Doctor Who: Royal Blood – Una McCormack
The city-state of Varuz is failing. Duke Aurelian is the last of his line, his capital is crumbling, and the armies of his enemy, Duke Conrad, are poised beyond the mountains to invade. Aurelian is preparing to gamble everything on one last battle. So when a holy man, the Doctor, comes to Varuz from beyond the mountains, Aurelian asks for his blessing in the war.
But all is not what it seems in Varuz. The city-guard have lasers for swords, and the halls are lit by electric candlelight. Aurelian’s beloved wife, Guena, and his most trusted knight, Bernhardt, seem to be plotting to overthrow their Duke, and Clara finds herself drawn into their intrigue…
Will the Doctor stop Aurelian from going to war? Will Clara’s involvement in the plot against the Duke be discovered? Why is Conrad’s ambassador so nervous? And who are the ancient and weary knights who arrive in Varuz claiming to be on a quest for the Holy Grail…?
My thanks to BBC Books for a review copy of Royal Blood
The Doctor and Clara are back and, as we would expect, the TARDIS has landed them in uncomfortable surroundings once again. Varuz is a small city on the brink of ruin, a once-proud place it is falling into disrepair and the enemy forces are threatening, it seems one final conflict is coming and there is no escaping the fact that Varuz will fall.
The Duke (Aurelian) is trying to rally support for one last valiant push in a bid to save all that they hold dear, however, his wife and his closest allies are opposed to the idea. Into this fraught situation lands the Doctor and Clara. They are initially mistaken for the ambassadors from the opposing forces, however, the Duke appears convinced that the Doctor is actually a holy man who will bless his forthcoming attack – obviously the Doctor will provide no such blessing.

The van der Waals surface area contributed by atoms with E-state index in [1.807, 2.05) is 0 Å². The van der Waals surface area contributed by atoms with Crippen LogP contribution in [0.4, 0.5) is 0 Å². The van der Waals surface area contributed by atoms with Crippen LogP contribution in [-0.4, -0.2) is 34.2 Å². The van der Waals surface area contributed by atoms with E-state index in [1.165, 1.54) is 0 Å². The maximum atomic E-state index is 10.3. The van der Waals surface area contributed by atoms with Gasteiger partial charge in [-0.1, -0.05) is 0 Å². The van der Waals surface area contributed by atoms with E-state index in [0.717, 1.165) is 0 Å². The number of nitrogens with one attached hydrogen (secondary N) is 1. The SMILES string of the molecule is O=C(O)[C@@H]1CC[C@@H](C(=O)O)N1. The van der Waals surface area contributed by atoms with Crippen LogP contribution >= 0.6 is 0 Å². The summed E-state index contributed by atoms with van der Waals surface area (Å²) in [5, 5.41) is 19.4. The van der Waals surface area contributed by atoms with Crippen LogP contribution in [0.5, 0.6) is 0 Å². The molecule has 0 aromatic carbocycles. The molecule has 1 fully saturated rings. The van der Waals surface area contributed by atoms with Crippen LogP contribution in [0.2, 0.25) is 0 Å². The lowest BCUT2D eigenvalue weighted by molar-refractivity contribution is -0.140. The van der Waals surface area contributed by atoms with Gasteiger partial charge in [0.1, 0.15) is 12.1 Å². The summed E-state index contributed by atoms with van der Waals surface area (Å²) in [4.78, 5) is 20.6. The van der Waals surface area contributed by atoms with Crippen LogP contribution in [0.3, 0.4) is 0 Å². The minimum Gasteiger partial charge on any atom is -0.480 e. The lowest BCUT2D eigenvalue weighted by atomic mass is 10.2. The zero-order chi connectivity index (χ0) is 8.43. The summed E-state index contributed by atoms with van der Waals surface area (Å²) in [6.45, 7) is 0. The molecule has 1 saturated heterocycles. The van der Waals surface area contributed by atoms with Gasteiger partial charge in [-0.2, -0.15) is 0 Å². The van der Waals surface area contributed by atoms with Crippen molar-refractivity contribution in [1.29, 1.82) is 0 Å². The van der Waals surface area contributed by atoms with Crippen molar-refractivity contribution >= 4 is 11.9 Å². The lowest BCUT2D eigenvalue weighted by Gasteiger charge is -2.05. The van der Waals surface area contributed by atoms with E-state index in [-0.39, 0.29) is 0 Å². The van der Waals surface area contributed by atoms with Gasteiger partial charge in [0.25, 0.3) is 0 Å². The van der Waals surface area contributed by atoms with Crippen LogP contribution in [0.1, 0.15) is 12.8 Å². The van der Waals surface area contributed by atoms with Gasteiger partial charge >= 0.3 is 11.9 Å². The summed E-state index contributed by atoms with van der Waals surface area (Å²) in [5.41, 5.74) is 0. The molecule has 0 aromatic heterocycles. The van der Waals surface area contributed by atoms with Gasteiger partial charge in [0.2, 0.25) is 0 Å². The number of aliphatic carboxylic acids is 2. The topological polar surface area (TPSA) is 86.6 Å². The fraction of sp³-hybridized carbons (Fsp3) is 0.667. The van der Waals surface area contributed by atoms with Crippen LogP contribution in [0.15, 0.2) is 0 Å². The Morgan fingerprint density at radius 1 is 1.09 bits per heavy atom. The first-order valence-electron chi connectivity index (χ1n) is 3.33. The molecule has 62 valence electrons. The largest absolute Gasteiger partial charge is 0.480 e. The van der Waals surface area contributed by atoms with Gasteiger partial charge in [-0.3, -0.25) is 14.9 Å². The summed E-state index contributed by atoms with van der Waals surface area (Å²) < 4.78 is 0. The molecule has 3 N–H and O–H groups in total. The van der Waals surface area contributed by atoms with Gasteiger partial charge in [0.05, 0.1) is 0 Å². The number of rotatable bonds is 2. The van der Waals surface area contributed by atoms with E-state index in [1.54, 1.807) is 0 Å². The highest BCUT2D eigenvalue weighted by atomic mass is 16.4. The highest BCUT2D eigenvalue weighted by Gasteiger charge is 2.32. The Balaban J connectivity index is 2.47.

With the political wrangling in full swing a new element is thrown into the mix – the appearance of a number of ancient knights. They are on a long quest to find the Holy Grail and they believe their search will end in Varuz. The Doctor is far from convinced but how can he explain the appearance of the knights? These men are on a seemingly never-ending journey to find an item that the Doctor does not believe exists – why would they appear in Varuz at such a pivotal time in its history?
Royal Blood is a delight to read. There are many scenes ‘at court’ where Clara and the Doctor are caught up in the politics of Varuz. There are factions opposed to Auerlian’s planned war and Clara is asked to spy for one of the key players that oppose the Duke, something of a dilemma for Clara and Una McCormack brilliantly depicts Clara’s turmoil and her frustration at the Doctor’s apparent lack of concern about her predicament.
Royal Blood is one of three titles published by BBC Books this autumn. The stories are all linked and are described as a trilogy of adventures across time and space which follow the Doctor’s search for The Glamour. Although I struggled to find a definitive reading order for the books I found Royal Blood the best place to start and the concept of The Glamour was well defined (and intriguing).
This was the first of the three Doctor Who releases I read and it started the trilogy brilliantly. Varuz is an enigma, the political manoeuvring kept me hooked and the Grail quest was unexpected yet a great addition. Another great addition to the Doctor Who range.